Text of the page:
School of The Arts supporting buffer zone programme.

A small village situated near to the border of the famous Gunung Leuser National Park is taking unconventional step to conserve and protect the biodiversity of the forest.

With the help of 38 students and teachers from SOTA Singapore, they planted native fruit trees along the buffer zone between the forest and farmland.

The head of the coordinator, Darma Pinem, called Nature For Change (NFC) shared that he has seen the gradual destruction of the forest. Not only the size of the forest is shrinking but animals and people conflicts are on the rise. He believes that with the support of the farmland’s owners, the conflict could be minimised if not eliminated and also the expansion range of the animals extended.

For 10 days, the participants learnt
basic techniques of plant propagation from Ahmad Azahari or Ari as his best known. They also helped to build nursery and permaculture garden.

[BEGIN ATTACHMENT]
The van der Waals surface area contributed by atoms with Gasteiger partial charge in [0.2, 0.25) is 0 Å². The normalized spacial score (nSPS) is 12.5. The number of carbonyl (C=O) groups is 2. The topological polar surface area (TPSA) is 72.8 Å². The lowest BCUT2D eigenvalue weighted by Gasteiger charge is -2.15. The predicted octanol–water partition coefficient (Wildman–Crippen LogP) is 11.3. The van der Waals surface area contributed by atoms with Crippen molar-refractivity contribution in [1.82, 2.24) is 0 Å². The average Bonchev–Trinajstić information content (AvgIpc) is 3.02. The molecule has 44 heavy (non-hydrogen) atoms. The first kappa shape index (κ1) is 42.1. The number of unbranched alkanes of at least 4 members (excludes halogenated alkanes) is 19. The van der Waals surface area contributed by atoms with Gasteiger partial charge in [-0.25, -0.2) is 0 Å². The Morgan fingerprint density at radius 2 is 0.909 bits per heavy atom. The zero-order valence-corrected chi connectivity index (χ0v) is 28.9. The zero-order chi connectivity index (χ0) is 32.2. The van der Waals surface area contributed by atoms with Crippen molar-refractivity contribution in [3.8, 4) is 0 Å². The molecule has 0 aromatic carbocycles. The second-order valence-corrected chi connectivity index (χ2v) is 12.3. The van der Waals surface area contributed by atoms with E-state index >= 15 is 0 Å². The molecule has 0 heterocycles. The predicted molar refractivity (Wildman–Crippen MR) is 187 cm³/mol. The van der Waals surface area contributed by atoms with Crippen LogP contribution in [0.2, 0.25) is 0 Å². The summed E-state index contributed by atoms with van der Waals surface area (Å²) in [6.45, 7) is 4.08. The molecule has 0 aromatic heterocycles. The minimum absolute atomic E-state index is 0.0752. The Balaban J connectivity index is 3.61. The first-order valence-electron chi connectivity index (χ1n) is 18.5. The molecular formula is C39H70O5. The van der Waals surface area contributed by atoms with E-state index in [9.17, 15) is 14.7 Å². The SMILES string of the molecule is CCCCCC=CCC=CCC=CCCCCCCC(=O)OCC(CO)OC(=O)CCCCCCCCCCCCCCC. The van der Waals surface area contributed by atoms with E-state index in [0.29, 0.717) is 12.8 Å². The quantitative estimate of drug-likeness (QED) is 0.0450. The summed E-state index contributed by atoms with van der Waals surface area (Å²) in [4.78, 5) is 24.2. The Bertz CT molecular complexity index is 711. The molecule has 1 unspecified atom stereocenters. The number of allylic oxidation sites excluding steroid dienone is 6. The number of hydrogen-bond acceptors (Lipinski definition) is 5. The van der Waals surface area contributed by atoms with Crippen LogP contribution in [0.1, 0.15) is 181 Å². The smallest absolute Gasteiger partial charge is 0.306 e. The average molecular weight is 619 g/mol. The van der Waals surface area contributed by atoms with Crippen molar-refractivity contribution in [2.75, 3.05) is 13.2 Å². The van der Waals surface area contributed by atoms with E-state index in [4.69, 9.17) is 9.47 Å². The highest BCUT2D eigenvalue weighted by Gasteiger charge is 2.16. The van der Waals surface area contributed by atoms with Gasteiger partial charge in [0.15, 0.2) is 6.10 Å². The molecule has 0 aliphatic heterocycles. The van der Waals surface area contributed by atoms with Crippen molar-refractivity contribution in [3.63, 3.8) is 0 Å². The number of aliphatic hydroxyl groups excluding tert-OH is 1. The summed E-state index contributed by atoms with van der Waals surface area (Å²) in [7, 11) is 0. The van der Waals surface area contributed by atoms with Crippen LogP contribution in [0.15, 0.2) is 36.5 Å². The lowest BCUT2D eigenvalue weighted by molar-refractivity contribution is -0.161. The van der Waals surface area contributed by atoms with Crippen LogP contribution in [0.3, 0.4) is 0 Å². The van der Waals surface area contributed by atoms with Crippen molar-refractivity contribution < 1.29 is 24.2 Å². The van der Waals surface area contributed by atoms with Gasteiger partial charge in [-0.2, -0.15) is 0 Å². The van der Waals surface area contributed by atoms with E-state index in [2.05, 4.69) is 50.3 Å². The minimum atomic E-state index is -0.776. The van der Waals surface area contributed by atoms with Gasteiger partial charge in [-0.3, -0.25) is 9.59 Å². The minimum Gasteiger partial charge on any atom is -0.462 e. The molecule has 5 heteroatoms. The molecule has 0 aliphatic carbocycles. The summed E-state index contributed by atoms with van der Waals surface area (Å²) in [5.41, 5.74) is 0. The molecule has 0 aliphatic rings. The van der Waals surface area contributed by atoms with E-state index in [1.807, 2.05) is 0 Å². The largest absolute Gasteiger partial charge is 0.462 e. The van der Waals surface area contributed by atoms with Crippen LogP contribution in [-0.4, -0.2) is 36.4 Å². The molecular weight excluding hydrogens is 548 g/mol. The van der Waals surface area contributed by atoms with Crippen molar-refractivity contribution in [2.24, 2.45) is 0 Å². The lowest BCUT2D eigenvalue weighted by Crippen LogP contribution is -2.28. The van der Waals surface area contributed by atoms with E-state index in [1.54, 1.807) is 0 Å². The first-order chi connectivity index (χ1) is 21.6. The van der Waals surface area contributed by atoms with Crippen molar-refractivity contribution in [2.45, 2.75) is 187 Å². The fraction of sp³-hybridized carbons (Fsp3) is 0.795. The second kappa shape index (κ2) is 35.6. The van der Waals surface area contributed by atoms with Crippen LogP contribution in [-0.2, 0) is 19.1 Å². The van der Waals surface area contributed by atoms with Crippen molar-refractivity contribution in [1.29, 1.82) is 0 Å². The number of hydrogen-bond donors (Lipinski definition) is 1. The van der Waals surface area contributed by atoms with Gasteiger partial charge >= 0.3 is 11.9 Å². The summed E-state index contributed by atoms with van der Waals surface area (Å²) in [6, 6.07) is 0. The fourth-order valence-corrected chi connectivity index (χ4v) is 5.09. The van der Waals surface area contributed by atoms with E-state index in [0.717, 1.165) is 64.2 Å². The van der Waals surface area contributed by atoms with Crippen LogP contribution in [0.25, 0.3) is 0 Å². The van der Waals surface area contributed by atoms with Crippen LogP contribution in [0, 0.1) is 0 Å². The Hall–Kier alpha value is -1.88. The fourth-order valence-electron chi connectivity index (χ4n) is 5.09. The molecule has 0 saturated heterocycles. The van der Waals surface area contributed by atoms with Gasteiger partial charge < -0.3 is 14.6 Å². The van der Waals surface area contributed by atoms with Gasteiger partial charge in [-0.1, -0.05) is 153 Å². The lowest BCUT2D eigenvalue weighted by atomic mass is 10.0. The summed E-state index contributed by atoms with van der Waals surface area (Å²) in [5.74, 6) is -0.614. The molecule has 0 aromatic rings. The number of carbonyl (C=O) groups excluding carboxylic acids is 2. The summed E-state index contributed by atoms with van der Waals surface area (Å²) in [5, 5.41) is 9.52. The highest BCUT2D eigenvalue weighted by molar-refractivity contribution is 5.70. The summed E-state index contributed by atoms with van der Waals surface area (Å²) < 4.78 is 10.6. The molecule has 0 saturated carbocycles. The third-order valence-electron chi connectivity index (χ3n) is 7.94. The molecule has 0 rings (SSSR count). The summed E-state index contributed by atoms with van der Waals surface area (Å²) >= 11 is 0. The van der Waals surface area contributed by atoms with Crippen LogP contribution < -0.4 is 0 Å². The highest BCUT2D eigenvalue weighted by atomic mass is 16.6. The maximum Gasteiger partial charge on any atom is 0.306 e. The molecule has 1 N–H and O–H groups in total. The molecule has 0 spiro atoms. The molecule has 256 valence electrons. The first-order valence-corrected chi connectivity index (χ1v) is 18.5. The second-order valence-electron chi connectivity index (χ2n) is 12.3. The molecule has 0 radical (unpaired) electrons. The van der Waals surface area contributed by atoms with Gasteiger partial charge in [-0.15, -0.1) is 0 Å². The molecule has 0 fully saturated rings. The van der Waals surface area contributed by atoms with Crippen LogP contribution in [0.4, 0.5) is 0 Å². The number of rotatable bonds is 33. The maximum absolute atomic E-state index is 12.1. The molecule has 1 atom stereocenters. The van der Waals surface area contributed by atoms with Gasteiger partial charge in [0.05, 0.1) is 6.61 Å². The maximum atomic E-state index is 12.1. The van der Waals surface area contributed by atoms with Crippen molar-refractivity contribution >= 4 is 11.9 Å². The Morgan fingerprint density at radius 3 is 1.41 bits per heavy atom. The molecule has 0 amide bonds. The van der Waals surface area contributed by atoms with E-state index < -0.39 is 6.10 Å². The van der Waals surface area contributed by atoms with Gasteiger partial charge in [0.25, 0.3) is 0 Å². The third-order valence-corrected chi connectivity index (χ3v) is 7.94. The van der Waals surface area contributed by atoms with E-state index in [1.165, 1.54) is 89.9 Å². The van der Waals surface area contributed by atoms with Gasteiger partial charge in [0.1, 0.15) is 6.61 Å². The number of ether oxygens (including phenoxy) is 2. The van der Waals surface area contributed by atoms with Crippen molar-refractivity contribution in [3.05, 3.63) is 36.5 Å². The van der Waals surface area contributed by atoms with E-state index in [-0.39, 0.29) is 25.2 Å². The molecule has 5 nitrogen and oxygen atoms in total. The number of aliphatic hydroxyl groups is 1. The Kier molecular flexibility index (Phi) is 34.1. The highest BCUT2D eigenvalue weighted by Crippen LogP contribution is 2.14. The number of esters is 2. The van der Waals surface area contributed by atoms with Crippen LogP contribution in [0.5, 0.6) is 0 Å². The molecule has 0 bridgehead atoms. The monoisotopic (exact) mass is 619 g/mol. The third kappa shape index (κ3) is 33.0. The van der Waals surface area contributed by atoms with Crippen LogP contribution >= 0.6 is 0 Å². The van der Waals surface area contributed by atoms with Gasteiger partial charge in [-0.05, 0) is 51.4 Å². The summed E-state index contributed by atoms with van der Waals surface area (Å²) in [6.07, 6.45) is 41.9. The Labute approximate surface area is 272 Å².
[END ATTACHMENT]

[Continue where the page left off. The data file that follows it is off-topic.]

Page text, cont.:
Fruit trees like durian, jengkol and petai were planted on a farmland owned by a villager. He was interested to join in the effort as he felt that it was a noble and sincere effort by the foreignors who are willing to come to village and help the forest. It will also benefit the village in the long run.

The students were happy to visit the village and joined in this project. They enjoyed going back to basic. The friendships that were forged between the community and the students were evident as they performed with the village kids to an astounding audiences, mainly the parents of the village children.

They hope to come back again and continue with their work.

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